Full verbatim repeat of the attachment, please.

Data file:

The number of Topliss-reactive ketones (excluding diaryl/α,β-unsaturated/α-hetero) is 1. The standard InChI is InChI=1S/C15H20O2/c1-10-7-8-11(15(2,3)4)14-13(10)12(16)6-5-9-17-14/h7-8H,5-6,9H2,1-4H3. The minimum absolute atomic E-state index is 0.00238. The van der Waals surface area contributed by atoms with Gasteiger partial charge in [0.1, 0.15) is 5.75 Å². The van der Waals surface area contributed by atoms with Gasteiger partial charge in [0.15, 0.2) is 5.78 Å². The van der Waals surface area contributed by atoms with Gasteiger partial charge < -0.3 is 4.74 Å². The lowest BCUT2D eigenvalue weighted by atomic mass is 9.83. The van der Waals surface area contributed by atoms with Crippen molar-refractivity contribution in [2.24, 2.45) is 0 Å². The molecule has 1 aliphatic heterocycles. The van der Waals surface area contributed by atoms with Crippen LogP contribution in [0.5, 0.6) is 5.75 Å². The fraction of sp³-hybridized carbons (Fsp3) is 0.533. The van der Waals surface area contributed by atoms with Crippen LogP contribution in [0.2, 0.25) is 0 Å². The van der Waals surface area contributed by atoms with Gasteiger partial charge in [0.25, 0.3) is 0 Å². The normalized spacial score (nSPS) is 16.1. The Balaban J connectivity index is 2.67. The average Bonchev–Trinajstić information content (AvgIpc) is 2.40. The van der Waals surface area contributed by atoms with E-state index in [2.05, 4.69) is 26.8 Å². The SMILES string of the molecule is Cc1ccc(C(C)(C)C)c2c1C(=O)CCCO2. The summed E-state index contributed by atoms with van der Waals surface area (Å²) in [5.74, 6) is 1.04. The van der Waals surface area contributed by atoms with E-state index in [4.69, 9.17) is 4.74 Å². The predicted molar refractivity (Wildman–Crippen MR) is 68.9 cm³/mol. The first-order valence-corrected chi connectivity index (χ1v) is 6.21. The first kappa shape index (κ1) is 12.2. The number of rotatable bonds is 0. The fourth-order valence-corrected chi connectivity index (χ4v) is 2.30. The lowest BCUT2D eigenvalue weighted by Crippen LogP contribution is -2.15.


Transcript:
The number of Topliss-reactive ketones (excluding diaryl/α,β-unsaturated/α-hetero) is 1. The standard InChI is InChI=1S/C15H20O2/c1-10-7-8-11(15(2,3)4)14-13(10)12(16)6-5-9-17-14/h7-8H,5-6,9H2,1-4H3. The minimum absolute atomic E-state index is 0.00238. The van der Waals surface area contributed by atoms with Gasteiger partial charge in [0.1, 0.15) is 5.75 Å². The van der Waals surface area contributed by atoms with Gasteiger partial charge in [0.15, 0.2) is 5.78 Å². The van der Waals surface area contributed by atoms with Gasteiger partial charge < -0.3 is 4.74 Å². The lowest BCUT2D eigenvalue weighted by atomic mass is 9.83. The van der Waals surface area contributed by atoms with Crippen molar-refractivity contribution in [2.24, 2.45) is 0 Å². The molecule has 1 aliphatic heterocycles. The van der Waals surface area contributed by atoms with Crippen LogP contribution in [0.5, 0.6) is 5.75 Å². The fraction of sp³-hybridized carbons (Fsp3) is 0.533. The van der Waals surface area contributed by atoms with Crippen LogP contribution in [0.2, 0.25) is 0 Å². The van der Waals surface area contributed by atoms with Gasteiger partial charge in [0.25, 0.3) is 0 Å². The normalized spacial score (nSPS) is 16.1. The Balaban J connectivity index is 2.67. The average Bonchev–Trinajstić information content (AvgIpc) is 2.40. The van der Waals surface area contributed by atoms with E-state index in [2.05, 4.69) is 26.8 Å². The SMILES string of the molecule is Cc1ccc(C(C)(C)C)c2c1C(=O)CCCO2. The summed E-state index contributed by atoms with van der Waals surface area (Å²) in [5.74, 6) is 1.04. The van der Waals surface area contributed by atoms with E-state index in [4.69, 9.17) is 4.74 Å². The predicted molar refractivity (Wildman–Crippen MR) is 68.9 cm³/mol. The first-order valence-corrected chi connectivity index (χ1v) is 6.21. The first kappa shape index (κ1) is 12.2. The number of rotatable bonds is 0. The fourth-order valence-corrected chi connectivity index (χ4v) is 2.30. The lowest BCUT2D eigenvalue weighted by Crippen LogP contribution is -2.15.